The row emerged after Fayez al-Sarraj, the prime minister of Libya’s UN-recognised government, warned fighting in the country could cause an estimated 800,000 migrants to flee to Europe.
Libya’s deputy prime minister, Ahmed Maiteeq, also warned 400 Islamic State terrorists held in prisons in the country could escape and try to reach Europe amid the chaos as the Khalifa Haftar, who rules eastern Libya, attempts to seize the capital, Tripoli. Maiteeq told reporters in Rome the fighting had so far killed more than 100 people and caused 18,000 to be displaced.
Salvini said the risk of terrorists infiltrating migrant boats was a “certainty” and he held authority in terms of public security.
“This is why I must reiterate that no docking will be allowed on Italian shores,” he told Rai Radio.
“The port is assigned by the interior minister, whether you like it or not, Italians pay me to defend them and I am doing it.”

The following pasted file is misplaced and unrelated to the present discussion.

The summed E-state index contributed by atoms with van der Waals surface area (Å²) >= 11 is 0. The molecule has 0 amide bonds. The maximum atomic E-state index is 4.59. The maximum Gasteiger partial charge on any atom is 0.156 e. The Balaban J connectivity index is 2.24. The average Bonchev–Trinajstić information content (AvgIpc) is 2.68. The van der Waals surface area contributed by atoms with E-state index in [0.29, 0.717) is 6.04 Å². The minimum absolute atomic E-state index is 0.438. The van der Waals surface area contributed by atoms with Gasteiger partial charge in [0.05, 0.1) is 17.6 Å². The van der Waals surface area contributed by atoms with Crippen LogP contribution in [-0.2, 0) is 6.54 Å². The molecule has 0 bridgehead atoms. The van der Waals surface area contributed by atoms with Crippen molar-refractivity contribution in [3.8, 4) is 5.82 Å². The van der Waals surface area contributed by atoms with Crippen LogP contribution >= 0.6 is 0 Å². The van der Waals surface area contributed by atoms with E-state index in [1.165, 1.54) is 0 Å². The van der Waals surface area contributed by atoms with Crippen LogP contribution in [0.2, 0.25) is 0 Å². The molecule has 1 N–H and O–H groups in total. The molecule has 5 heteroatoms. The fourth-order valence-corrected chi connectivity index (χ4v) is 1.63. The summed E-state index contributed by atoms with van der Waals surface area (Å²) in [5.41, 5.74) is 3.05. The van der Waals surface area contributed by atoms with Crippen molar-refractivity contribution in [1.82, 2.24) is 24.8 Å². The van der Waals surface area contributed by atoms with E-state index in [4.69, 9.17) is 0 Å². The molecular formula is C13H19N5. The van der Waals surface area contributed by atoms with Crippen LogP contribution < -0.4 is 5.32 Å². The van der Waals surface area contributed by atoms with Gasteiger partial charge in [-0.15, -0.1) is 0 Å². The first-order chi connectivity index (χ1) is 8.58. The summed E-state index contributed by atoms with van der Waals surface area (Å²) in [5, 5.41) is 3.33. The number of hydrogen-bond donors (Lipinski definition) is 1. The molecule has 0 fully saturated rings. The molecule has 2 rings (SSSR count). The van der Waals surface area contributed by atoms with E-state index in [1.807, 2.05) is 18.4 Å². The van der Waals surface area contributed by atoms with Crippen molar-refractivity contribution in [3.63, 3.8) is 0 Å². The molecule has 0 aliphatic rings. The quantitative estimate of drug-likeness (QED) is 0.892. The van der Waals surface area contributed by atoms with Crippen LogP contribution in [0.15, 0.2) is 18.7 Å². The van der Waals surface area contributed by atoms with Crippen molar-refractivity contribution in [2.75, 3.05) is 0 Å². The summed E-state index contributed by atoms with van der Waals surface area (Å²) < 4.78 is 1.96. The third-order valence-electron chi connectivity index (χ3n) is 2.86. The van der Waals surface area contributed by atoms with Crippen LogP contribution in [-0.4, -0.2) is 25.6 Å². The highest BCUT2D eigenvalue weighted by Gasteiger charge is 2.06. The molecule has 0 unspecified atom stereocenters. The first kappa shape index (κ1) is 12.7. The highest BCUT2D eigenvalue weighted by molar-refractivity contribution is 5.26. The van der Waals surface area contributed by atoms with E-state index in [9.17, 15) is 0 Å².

Salvini closed ports to migrant rescue ships shortly after becoming interior minister last June, but the policy is causing friction with his government’s coalition partner, the Five Star Movement (M5S).
Salvini accused Elisabetta Trenta, M5S’s defence minister, of being “pro-immigration” after she criticised the policy, adding earlier this week that “with the war in Libya, migrants become refugees”. Salvini also dismissed comments by his co-deputy prime minister and M5S’s leader, Luigi Di Maio, who said the port blockade was “only temporary”.
“There are not only the 800,000 migrants potentially ready to leave, there would be Libyans fleeing this war, and in the south of Libya the terrorists of the Islamic State that the Tripoli government with the support of the city of Misrata had expelled from the town of Sirte three years ago”.
Sarraj said Haftar’s foreign-funded forces “are attacking civilian structures, roads, schools, houses, the airport and medical facilities: ambulances and hospitals. General Haftar says he is attacking terrorists, but there are only civilians here.”
He added: “Haftar’s treacherous action will bring destruction to Libya and neighbouring countries; no negotiation will be possible if its attack on the population does not cease and if it does not withdraw.”
The Italian prime minister, Giuseppe Conte, meeting supporters of the Sarraj government in Rome, underlined the scale of the problem. He said: “We must avert a humanitarian crisis that could be devastating, not only for the repercussions on Italy and the EU but in the interests of the Libyan people themselves.”